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Sally Nyolo

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September 10, 1998 | DON HECKMAN, SPECIAL TO THE TIMES
New divas seem to be arriving in the burgeoning arena of world music almost as frequently as new young stars in Hollywood films. Cameroonian singer Sally Nyolo, who appears at LunaPark in West Hollywood on Saturday, is one of the latest, and one of the best. But Nyolo is no inexperienced newcomer. In the last year and a half, she has emerged from the collective music environment of Zap Mama to become a strikingly individual artist.
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ENTERTAINMENT
September 10, 1998 | DON HECKMAN, SPECIAL TO THE TIMES
New divas seem to be arriving in the burgeoning arena of world music almost as frequently as new young stars in Hollywood films. Cameroonian singer Sally Nyolo, who appears at LunaPark in West Hollywood on Saturday, is one of the latest, and one of the best. But Nyolo is no inexperienced newcomer. In the last year and a half, she has emerged from the collective music environment of Zap Mama to become a strikingly individual artist.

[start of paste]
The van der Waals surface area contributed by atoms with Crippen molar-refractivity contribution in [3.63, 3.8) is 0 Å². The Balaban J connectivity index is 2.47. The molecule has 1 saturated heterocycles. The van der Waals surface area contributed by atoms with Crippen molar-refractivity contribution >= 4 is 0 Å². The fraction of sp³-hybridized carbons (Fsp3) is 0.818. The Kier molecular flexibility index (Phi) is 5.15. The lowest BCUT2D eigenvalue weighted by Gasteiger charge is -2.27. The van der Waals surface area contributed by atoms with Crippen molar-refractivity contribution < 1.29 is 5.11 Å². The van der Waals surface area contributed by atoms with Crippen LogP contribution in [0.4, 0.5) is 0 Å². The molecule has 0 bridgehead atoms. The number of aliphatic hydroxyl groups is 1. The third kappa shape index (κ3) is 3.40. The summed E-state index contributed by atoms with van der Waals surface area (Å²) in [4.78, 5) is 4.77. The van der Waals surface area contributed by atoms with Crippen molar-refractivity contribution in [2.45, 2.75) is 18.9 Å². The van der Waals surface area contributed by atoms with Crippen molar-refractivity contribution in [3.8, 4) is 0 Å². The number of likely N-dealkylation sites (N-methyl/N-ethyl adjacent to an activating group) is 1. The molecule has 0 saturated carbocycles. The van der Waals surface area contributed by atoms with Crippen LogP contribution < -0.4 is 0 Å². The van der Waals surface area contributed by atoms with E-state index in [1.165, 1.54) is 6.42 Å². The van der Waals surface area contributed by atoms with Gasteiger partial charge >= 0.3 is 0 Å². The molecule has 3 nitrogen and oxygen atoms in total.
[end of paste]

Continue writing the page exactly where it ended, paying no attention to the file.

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ENTERTAINMENT
March 28, 1998 | DON HECKMAN
This Cameroonian singer-guitarist's latest album, which has just been released in this country, has been riding the top of the European world music chart--and with good cause. Like Lokua Kanza, Wasis Diop and his compatriot, Sally Nyolo, Dikongue is at the crest of a new movement in African music that emphasizes songs filled with easygoing melodies and poetic lyrics, which he does superbly.
ENTERTAINMENT
June 21, 1998 | Don Heckman, Don Heckman is a frequent contributor to Calendar
When singer Henri Dikongue says that his music was influenced by James Taylor, and that he listened closely to George Benson and Aretha Franklin when he was young, and that his favorite music is Brazilian, it's a little hard to buy. A musician from the West African country of Cameroon inspired by American and Brazilian artists--and, especially, by singer-songwriters such as Taylor and Gilberto Gil? Seems unlikely.
ENTERTAINMENT
May 4, 2001 | DON HECKMAN, SPECIAL TO THE TIMES
World music means many things to many people. For some, it's simply an all-inclusive way to describe the 80% or so of global sounds that aren't a direct product of the U.S. and European pop music mills. For others, it means world beat--a fusion of traditional music, the rhythms of pop and the audio technology of synthesizers and the recording studio.
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